15. 15. Loss Functions <ul><li>In predictive modeling the problem is usually attacked by introducing a well chosen loss function L ( Y , X , f ( X )) </li></ul><ul><ul><li>In stochastic gradient boosting we need a loss function for which gradients can easily be computed and used to construct good base learners </li></ul></ul><ul><ul><li>The loss function used on the test data does not need the same properties </li></ul></ul><ul><li>Practical ways of constructing loss functions </li></ul><ul><ul><li>Direct interpretation of f ( X i ) as an estimate Y i or a population statistic of the distribution of Y conditional on X </li></ul></ul><ul><ul><ul><li>Least Squares Loss (LS), f i is an estimate of E( Y| X i ) </li></ul></ul></ul><ul><ul><ul><li>Least Absolute Deviation Loss (LAD), f i is an estimate of median( Y | X i ) </li></ul></ul></ul><ul><ul><ul><li>Huber-M Loss, f i is an estimate of Y i </li></ul></ul></ul><ul><ul><li>Choosing a conditional distribution for Y | X, defining f ( X ) as a parameter of that distribution and using the negative log-likelihood as the loss function </li></ul></ul><ul><ul><ul><li>Logistic Loss (conditional Bernoulli, f ( X ) is the half log-odds of Y =1) </li></ul></ul></ul><ul><ul><ul><li>Poisson Loss (conditional Poisson, f ( X ) is the log(  )) </li></ul></ul></ul><ul><ul><ul><li>Exponential Loss (conditional Exponential, f ( X ) is the log(  )) </li></ul></ul></ul><ul><ul><li>More general likelihood functions, for example, multinomial discrete choice, the Cox model </li></ul></ul>
    16. 16. Regression and Classification Losses <ul><li>Huber-M regression loss is a reasonable compromise between the classical LS loss and robust LAD loss </li></ul><ul><li>Logistic log-likelihood based loss strikes the middle ground between the extremely sensitive exponential loss on one side and conventional LS and LAD losses on the other side </li></ul>
    17. 17. Practical Estimate <ul><li>In reality, we have a set of N observed pairs ( X i , y i ) from the population, not the entire population </li></ul><ul><li>Hence, we use sample-based estimates of L ( Y , X , f ( X )) </li></ul><ul><li>To avoid biased estimates, one usually partitions the data into independent learn and test samples using the latter to compute an unbiased estimate of the population loss </li></ul><ul><li>In Stochastic gradient boosting the problem is attacked by acting like we are trying to minimize the loss function on the learn sample. But doing so in a slow constrained way </li></ul><ul><li>This results in a series of models that move closer and closer to the f(X) function that minimizes the loss on the learn sample. Eventually new models become overfit to the learn sample </li></ul><ul><li>From this sequence the function f ( X ) with the lowest loss on the test sample is chosen </li></ul><ul><ul><li>By choosing from a fixed set of models overfitting to the test data is avoided </li></ul></ul><ul><ul><li>Sometimes the loss functions used on the test data and learn data differ </li></ul></ul>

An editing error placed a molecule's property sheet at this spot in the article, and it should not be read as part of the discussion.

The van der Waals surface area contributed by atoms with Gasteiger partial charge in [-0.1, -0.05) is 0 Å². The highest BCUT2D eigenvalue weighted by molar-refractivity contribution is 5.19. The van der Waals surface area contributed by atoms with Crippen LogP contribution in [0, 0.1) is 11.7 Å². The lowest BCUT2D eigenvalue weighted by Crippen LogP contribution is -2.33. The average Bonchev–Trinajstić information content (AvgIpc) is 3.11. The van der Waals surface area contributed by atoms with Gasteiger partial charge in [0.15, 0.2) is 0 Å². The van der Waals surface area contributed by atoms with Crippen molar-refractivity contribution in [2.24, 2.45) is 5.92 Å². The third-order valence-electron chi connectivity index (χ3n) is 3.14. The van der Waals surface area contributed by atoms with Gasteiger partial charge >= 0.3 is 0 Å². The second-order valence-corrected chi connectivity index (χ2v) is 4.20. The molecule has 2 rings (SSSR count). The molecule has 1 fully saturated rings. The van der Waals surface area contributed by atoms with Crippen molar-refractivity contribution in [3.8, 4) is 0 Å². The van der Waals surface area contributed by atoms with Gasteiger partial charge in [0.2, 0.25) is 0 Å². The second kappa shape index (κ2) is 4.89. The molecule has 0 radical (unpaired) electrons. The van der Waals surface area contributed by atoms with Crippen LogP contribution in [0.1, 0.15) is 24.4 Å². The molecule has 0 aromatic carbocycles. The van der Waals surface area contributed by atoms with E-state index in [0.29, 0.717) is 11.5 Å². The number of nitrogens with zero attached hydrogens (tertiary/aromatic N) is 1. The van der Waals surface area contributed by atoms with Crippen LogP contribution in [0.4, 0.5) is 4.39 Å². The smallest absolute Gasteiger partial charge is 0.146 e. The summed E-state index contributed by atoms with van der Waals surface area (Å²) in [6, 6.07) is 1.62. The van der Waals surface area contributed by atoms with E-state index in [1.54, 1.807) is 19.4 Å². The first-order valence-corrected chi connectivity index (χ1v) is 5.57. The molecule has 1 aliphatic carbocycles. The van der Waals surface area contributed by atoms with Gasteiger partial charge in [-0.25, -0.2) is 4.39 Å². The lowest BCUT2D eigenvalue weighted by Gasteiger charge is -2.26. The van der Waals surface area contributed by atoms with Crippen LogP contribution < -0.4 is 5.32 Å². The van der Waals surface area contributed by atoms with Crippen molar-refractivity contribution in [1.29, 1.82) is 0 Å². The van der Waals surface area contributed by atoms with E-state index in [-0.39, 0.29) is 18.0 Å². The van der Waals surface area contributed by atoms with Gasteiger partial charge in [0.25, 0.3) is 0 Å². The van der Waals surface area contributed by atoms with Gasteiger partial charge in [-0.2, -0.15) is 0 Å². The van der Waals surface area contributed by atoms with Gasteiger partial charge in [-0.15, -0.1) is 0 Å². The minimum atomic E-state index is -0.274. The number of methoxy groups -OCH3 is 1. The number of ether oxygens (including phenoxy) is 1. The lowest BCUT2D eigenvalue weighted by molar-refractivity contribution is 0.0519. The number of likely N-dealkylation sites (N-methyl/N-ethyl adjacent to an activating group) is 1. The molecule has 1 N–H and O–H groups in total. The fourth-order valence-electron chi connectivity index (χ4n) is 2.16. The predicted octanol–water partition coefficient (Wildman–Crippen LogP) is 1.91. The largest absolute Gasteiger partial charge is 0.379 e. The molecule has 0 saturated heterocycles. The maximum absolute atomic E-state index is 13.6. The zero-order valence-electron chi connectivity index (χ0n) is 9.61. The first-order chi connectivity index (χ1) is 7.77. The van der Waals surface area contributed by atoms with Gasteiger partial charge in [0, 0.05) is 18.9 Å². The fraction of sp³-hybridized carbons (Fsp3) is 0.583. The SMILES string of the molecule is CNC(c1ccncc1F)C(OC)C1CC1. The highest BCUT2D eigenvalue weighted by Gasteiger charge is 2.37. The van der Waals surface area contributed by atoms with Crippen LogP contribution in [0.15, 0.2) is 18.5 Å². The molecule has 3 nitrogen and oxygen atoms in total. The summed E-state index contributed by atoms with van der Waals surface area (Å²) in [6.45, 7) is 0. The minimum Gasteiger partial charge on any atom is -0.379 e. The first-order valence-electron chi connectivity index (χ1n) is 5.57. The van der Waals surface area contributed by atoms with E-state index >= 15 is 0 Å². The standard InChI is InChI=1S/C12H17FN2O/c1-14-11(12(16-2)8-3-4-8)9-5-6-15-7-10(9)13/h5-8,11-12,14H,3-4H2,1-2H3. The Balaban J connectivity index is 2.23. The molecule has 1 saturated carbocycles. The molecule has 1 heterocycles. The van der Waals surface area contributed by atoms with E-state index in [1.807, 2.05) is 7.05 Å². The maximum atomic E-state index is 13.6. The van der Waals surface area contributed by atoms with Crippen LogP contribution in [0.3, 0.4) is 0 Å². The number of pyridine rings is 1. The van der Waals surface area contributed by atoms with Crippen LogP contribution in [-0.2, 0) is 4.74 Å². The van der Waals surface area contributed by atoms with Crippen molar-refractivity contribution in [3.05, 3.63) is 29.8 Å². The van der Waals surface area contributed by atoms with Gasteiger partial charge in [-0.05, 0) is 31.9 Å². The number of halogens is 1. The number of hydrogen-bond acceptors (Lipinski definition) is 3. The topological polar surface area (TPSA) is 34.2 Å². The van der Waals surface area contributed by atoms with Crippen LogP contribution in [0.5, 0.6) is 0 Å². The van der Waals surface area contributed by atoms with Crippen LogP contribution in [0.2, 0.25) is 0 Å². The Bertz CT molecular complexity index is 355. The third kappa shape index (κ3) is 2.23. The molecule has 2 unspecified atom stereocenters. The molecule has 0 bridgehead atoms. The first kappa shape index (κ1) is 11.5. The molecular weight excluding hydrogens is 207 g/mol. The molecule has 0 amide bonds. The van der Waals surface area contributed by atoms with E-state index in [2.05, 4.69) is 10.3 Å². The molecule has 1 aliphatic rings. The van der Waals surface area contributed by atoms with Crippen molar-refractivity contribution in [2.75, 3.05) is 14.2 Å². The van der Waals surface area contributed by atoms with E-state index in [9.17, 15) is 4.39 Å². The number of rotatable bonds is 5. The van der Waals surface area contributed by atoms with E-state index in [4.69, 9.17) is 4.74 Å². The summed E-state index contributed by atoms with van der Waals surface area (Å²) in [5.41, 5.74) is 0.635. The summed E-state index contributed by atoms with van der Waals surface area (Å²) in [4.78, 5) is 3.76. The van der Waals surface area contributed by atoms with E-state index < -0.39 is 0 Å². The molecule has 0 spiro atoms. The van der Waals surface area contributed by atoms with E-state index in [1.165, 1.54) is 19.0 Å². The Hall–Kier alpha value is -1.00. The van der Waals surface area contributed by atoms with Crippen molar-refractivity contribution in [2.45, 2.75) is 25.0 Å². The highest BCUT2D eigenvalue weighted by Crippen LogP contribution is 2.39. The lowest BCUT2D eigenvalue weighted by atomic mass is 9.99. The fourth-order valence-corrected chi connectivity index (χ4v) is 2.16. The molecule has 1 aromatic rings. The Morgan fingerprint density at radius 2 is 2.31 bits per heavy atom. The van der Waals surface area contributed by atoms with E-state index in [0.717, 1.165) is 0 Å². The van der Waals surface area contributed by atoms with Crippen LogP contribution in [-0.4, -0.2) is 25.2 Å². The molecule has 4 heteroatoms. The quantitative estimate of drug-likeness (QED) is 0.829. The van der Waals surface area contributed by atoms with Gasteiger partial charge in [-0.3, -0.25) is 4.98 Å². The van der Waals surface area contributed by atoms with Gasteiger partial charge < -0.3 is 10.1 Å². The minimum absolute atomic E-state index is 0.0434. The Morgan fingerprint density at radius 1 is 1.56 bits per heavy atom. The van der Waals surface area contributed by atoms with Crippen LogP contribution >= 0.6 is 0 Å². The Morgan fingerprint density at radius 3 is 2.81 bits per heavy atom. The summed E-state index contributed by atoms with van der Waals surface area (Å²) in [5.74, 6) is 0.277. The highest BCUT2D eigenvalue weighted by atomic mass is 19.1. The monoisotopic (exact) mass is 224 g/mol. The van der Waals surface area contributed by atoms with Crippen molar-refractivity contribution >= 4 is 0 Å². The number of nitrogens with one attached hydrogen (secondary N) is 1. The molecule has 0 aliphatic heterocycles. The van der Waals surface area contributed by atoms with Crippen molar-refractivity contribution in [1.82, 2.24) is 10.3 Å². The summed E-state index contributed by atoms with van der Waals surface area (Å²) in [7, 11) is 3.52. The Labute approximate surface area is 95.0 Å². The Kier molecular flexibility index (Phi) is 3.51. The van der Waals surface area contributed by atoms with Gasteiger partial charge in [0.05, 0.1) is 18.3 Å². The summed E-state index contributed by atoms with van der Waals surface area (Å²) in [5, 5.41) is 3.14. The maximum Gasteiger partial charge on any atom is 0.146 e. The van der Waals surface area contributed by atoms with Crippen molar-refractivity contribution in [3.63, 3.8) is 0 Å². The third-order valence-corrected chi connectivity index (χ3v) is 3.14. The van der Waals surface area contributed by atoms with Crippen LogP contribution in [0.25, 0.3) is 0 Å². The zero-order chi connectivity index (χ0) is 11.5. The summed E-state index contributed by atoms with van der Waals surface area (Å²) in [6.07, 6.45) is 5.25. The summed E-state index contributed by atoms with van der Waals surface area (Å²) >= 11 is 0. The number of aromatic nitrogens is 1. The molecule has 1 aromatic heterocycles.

18. 18. Parametric Approach <ul><li>The function f ( X ) is introduced as a known function of a fixed set of unknown parameters </li></ul><ul><li>The problem then reduces to finding a set of optimal parameter estimates using classical optimization techniques </li></ul><ul><li>In linear regression and logistic regression: f ( X ) is a linear combination of fixed predictors; the parameters are the intercept and the slope coefficients </li></ul><ul><li>Major problem: the function and predictors need to be specified beforehand – this can result in a lengthy specification search process by trial and error </li></ul><ul><ul><li>If this trial-and error-process uses the same data as the final model, that model will be overfit. This is the classical overfitting problem </li></ul></ul><ul><ul><li>If new data are used to estimate the final model and the model performs poorly, the specification search process must be repeated </li></ul></ul><ul><li>This approach shows most benefits on small datasets where only simple specifications can be justified, or on datasets where there is strong a priori knowledge of the correct specification </li></ul>
    19. 19. Non-parametric Approach <ul><li>Construct f ( X ) using data driven incremental approach </li></ul><ul><li>Start with a constant, then at each stage adjust the values of f ( X ) by small increments in various regions of data </li></ul><ul><li>It is important to keep the adjustment rate low – the resulting model will become smoother and be less subject to overfitting </li></ul><ul><li>Treating f i = f ( X i ) at all individual observed data points as separate parameters, the negative of the gradient points in the direction of change in f ( X ) that results in the steepest reduction of the loss </li></ul><ul><li> G = { g i = - d R / d f i ; i =1,…, N } . </li></ul><ul><ul><li>The components of the negative gradient will be called generalized residuals </li></ul></ul><ul><li>We want to limit the number of currently allowed separate adjustments to a small number M – a natural way to proceed then is to find an orthogonal partition of the X -space into M mutually exclusive regions such that the variance of the residuals within each region is minimized </li></ul><ul><ul><li>This job is accomplished by building a fixed size M-node regression tree using the generalized residuals as the current target variable </li></ul></ul>